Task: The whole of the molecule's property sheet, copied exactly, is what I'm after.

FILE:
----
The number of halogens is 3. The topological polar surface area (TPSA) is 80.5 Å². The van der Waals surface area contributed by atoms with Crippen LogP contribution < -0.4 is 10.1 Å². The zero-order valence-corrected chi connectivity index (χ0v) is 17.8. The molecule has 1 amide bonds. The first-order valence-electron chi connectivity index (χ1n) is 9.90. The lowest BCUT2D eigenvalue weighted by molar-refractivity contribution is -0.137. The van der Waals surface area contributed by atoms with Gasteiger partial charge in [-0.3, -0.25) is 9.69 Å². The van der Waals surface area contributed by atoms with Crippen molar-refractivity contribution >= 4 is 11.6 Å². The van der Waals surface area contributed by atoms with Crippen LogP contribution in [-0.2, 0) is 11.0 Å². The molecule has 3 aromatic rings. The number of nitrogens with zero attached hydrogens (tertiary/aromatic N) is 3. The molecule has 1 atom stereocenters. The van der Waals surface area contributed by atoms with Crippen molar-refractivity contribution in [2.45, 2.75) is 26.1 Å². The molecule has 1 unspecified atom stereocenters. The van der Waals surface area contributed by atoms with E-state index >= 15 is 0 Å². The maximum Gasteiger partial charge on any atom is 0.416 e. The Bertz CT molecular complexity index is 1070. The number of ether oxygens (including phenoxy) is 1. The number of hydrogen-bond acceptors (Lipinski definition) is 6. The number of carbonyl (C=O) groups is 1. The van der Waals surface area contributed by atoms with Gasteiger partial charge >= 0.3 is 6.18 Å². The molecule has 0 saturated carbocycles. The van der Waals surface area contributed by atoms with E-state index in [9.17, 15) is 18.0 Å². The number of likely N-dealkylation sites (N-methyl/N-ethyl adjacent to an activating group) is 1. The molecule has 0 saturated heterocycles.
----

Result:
The number of halogens is 3. The topological polar surface area (TPSA) is 80.5 Å². The van der Waals surface area contributed by atoms with Crippen LogP contribution < -0.4 is 10.1 Å². The zero-order valence-corrected chi connectivity index (χ0v) is 17.8. The molecule has 1 amide bonds. The first-order valence-electron chi connectivity index (χ1n) is 9.90. The lowest BCUT2D eigenvalue weighted by molar-refractivity contribution is -0.137. The van der Waals surface area contributed by atoms with Gasteiger partial charge in [-0.3, -0.25) is 9.69 Å². The van der Waals surface area contributed by atoms with Crippen molar-refractivity contribution >= 4 is 11.6 Å². The van der Waals surface area contributed by atoms with Crippen LogP contribution in [-0.2, 0) is 11.0 Å². The molecule has 3 aromatic rings. The number of nitrogens with zero attached hydrogens (tertiary/aromatic N) is 3. The molecule has 1 atom stereocenters. The van der Waals surface area contributed by atoms with Crippen molar-refractivity contribution in [2.45, 2.75) is 26.1 Å². The molecule has 1 unspecified atom stereocenters. The van der Waals surface area contributed by atoms with E-state index >= 15 is 0 Å². The maximum Gasteiger partial charge on any atom is 0.416 e. The Bertz CT molecular complexity index is 1070. The number of ether oxygens (including phenoxy) is 1. The number of hydrogen-bond acceptors (Lipinski definition) is 6. The number of carbonyl (C=O) groups is 1. The van der Waals surface area contributed by atoms with Gasteiger partial charge >= 0.3 is 6.18 Å². The molecule has 0 saturated carbocycles. The van der Waals surface area contributed by atoms with E-state index in [9.17, 15) is 18.0 Å². The number of likely N-dealkylation sites (N-methyl/N-ethyl adjacent to an activating group) is 1. The molecule has 0 saturated heterocycles.